Editor’s note: This story has been updated to include new information on absentee voting.
Despite the COVID-19 outbreak and pending lawsuits to postpone it, the April 7 spring election is still on the books, although voting will look much different than before.
Here are some things you should know:
Voting centers will replace traditional neighborhood polling stations
Instead of in-person voting operations at 180 sites, a shortage of election workers and COVID-19 safety concerns have led to the creation of Milwaukee voting centers, said Neil Albrecht, executive director of the Milwaukee Election Commission
Albrecht said the locations of the sites have not been finalized but said there would be around 10 centers established by consolidating current voting sites. The city will not offer transportation to voting centers on election day, he added.
If you’re registering to vote at a voting center on April 7, and the address on your ID does not match your current ones, you’ll need to bring a separate proof of address. Acceptable forms of proof of address include a paycheck, bank statement or a utility bill that shows your complete name and current residence. Not just any piece of mail is considered an acceptable proof of address, Albrecht said. Click here for more examples.
You’ll also need a photo ID that meets the state’s requirement to register on Tuesday. Those include Wisconsin Department of Transportation-issued driver’s licenses, Wisconsin state IDs, military ID cards, a U.S. passport or a certificate of naturalization that was issued no more than two years from the date of the election. For a full list of acceptable IDs, click here.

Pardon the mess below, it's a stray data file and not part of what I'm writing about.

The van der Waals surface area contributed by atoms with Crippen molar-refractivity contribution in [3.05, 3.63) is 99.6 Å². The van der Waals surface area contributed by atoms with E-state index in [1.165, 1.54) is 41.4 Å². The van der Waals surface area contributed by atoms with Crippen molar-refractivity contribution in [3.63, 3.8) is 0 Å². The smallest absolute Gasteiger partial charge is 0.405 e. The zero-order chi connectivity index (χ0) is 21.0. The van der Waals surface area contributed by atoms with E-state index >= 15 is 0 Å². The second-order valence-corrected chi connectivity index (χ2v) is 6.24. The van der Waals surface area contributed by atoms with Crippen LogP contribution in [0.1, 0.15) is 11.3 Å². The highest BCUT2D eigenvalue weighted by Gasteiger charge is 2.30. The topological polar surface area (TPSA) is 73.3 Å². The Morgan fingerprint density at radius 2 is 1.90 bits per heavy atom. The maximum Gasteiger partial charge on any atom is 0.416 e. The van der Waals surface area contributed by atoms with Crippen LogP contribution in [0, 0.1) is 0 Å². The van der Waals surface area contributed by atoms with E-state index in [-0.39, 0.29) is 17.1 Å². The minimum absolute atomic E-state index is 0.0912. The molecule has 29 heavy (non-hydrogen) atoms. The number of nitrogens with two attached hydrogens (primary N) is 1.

What else do I need to know?
As part of the city’s “Vote Safe Milwaukee” campaign, many changes have been made to limit the risk of COVID-19 exposure for election workers and voters. Those changes included an extension of online voter registration, which ended Tuesday. A new voter registration was needed if you had a change of address, changed your name or if you had not voted in four years. You can still register to vote by visiting a drive-up or drop-off location (more on that below) or at a polling place on April 7.
Registered voters can request a ballot until 5 p.m. on Friday, April 3. Ballots must now be returned by 4 p.m. on Monday, April 13. To request a ballot, click here.
You have several options to submit your absentee ballot or register to vote before April 7. You can drop off your ballot or register at one of four drop-off sites established at Milwaukee Public Library branches (see list below) or use the early voting drive-up option at the Frank P. Zeidler Municipal Building, 841 N. Broadway Ave. The drive- up option at Zeidler is open from 8 a.m. to 5 p.m. Monday through Friday and will be in operation from 10 a.m. to 3 p.m. this weekend. Drive-up voting at Zeidler ends Sunday. The drop-off sites at the four Milwaukee Public Library branches are open daily from 8 a.m. to 1 p.m. through April 7. Ballots can also be returned via mail, although they must be received by election day.
Milwaukee Public Library Drop-Off Sites
Zablocki Library, 3501 W. Oklahoma Ave.
Bay View Library, 2566 S. Kinnickinnic Ave.
Washington Park Library, 2121 N Sherman Blvd.
Mill Road Library, 6431 N. 76th St.
As of Tuesday, the city had issued nearly 70,000 absentee ballots and was receiving 5,000 to 6,000 requests daily, Albrecht said. He estimated that the city would receive from 95,000 to 105,000 absentee ballots for the spring election, an unprecedented amount for Milwaukee. Albrecht said Tuesday that it is likely that the election commission will still be processing absentee votes two days after the election.
Bridge the City talks with Neil Albrecht
For more on the election, check out this Bridge the City podcast.
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